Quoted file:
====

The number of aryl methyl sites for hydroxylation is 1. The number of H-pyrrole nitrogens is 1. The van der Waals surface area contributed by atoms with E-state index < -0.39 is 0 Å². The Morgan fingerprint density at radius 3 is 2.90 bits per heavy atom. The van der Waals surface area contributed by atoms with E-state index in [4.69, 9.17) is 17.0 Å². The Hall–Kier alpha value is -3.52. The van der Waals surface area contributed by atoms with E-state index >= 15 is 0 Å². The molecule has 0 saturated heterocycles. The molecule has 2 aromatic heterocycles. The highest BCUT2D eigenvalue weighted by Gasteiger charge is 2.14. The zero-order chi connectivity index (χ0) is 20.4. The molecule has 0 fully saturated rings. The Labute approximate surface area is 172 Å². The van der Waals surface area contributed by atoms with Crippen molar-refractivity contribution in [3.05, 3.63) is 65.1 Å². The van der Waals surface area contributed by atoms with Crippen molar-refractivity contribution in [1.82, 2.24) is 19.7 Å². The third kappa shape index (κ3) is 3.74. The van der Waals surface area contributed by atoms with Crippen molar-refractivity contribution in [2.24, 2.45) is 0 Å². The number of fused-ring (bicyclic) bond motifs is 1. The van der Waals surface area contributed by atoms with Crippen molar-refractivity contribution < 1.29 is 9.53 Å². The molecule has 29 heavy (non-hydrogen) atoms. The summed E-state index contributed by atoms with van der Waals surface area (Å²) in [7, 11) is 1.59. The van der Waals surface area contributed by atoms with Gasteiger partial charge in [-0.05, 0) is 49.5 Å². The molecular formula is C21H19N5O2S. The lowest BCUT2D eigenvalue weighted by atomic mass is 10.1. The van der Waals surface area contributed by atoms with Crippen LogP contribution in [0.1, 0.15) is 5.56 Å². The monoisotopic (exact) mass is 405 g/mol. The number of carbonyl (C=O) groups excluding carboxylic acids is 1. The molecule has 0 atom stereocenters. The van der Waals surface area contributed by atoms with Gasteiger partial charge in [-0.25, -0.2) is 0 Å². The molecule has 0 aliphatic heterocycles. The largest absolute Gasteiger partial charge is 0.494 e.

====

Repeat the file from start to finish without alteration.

The number of aryl methyl sites for hydroxylation is 1. The number of H-pyrrole nitrogens is 1. The van der Waals surface area contributed by atoms with E-state index < -0.39 is 0 Å². The Morgan fingerprint density at radius 3 is 2.90 bits per heavy atom. The van der Waals surface area contributed by atoms with E-state index in [4.69, 9.17) is 17.0 Å². The Hall–Kier alpha value is -3.52. The van der Waals surface area contributed by atoms with E-state index >= 15 is 0 Å². The molecule has 0 saturated heterocycles. The molecule has 2 aromatic heterocycles. The highest BCUT2D eigenvalue weighted by Gasteiger charge is 2.14. The zero-order chi connectivity index (χ0) is 20.4. The molecule has 0 fully saturated rings. The Labute approximate surface area is 172 Å². The van der Waals surface area contributed by atoms with Crippen molar-refractivity contribution in [3.05, 3.63) is 65.1 Å². The van der Waals surface area contributed by atoms with Crippen molar-refractivity contribution in [1.82, 2.24) is 19.7 Å². The third kappa shape index (κ3) is 3.74. The van der Waals surface area contributed by atoms with Crippen molar-refractivity contribution in [2.24, 2.45) is 0 Å². The number of fused-ring (bicyclic) bond motifs is 1. The van der Waals surface area contributed by atoms with Crippen molar-refractivity contribution < 1.29 is 9.53 Å². The molecule has 29 heavy (non-hydrogen) atoms. The summed E-state index contributed by atoms with van der Waals surface area (Å²) in [7, 11) is 1.59. The van der Waals surface area contributed by atoms with Gasteiger partial charge in [-0.05, 0) is 49.5 Å². The molecular formula is C21H19N5O2S. The lowest BCUT2D eigenvalue weighted by atomic mass is 10.1. The van der Waals surface area contributed by atoms with Crippen LogP contribution in [0.1, 0.15) is 5.56 Å². The monoisotopic (exact) mass is 405 g/mol. The number of carbonyl (C=O) groups excluding carboxylic acids is 1. The molecule has 0 atom stereocenters. The van der Waals surface area contributed by atoms with Gasteiger partial charge in [-0.25, -0.2) is 0 Å². The molecule has 0 aliphatic heterocycles. The largest absolute Gasteiger partial charge is 0.494 e.